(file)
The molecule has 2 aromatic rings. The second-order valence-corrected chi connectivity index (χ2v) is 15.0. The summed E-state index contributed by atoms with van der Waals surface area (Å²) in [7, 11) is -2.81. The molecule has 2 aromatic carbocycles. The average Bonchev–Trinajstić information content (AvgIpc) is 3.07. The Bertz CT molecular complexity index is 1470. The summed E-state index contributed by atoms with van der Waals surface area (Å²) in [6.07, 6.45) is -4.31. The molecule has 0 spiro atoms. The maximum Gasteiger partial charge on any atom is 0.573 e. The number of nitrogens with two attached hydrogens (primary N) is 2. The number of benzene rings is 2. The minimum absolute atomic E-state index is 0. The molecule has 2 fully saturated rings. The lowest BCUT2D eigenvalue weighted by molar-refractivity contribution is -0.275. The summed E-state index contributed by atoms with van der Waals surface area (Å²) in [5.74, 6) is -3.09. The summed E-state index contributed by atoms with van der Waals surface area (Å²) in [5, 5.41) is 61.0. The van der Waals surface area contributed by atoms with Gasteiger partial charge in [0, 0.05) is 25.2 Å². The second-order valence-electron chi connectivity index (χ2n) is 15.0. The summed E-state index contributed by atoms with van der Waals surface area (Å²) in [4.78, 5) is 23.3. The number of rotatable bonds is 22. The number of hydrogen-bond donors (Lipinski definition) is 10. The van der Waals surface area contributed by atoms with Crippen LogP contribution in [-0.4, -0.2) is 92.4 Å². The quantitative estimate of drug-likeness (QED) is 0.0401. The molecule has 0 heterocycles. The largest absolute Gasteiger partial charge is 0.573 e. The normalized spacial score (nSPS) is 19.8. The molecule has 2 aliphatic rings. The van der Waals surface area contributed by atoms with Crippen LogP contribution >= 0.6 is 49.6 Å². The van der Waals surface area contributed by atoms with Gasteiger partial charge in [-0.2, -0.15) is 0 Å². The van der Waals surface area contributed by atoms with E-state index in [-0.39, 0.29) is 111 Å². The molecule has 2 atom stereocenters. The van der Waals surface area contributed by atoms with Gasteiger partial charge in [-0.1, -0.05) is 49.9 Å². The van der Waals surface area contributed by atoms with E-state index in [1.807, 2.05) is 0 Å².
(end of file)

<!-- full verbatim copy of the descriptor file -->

The molecule has 2 aromatic rings. The second-order valence-corrected chi connectivity index (χ2v) is 15.0. The summed E-state index contributed by atoms with van der Waals surface area (Å²) in [7, 11) is -2.81. The molecule has 2 aromatic carbocycles. The average Bonchev–Trinajstić information content (AvgIpc) is 3.07. The Bertz CT molecular complexity index is 1470. The summed E-state index contributed by atoms with van der Waals surface area (Å²) in [6.07, 6.45) is -4.31. The molecule has 0 spiro atoms. The maximum Gasteiger partial charge on any atom is 0.573 e. The number of nitrogens with two attached hydrogens (primary N) is 2. The number of benzene rings is 2. The minimum absolute atomic E-state index is 0. The molecule has 2 fully saturated rings. The lowest BCUT2D eigenvalue weighted by molar-refractivity contribution is -0.275. The summed E-state index contributed by atoms with van der Waals surface area (Å²) in [5.74, 6) is -3.09. The summed E-state index contributed by atoms with van der Waals surface area (Å²) in [5, 5.41) is 61.0. The van der Waals surface area contributed by atoms with Gasteiger partial charge in [0, 0.05) is 25.2 Å². The second-order valence-electron chi connectivity index (χ2n) is 15.0. The summed E-state index contributed by atoms with van der Waals surface area (Å²) in [4.78, 5) is 23.3. The number of rotatable bonds is 22. The number of hydrogen-bond donors (Lipinski definition) is 10. The van der Waals surface area contributed by atoms with Crippen LogP contribution in [-0.4, -0.2) is 92.4 Å². The quantitative estimate of drug-likeness (QED) is 0.0401. The molecule has 0 heterocycles. The largest absolute Gasteiger partial charge is 0.573 e. The normalized spacial score (nSPS) is 19.8. The molecule has 2 aliphatic rings. The van der Waals surface area contributed by atoms with Crippen LogP contribution >= 0.6 is 49.6 Å². The van der Waals surface area contributed by atoms with Gasteiger partial charge in [-0.2, -0.15) is 0 Å². The van der Waals surface area contributed by atoms with E-state index in [-0.39, 0.29) is 111 Å². The molecule has 2 atom stereocenters. The van der Waals surface area contributed by atoms with Gasteiger partial charge in [-0.1, -0.05) is 49.9 Å². The van der Waals surface area contributed by atoms with E-state index in [1.807, 2.05) is 0 Å².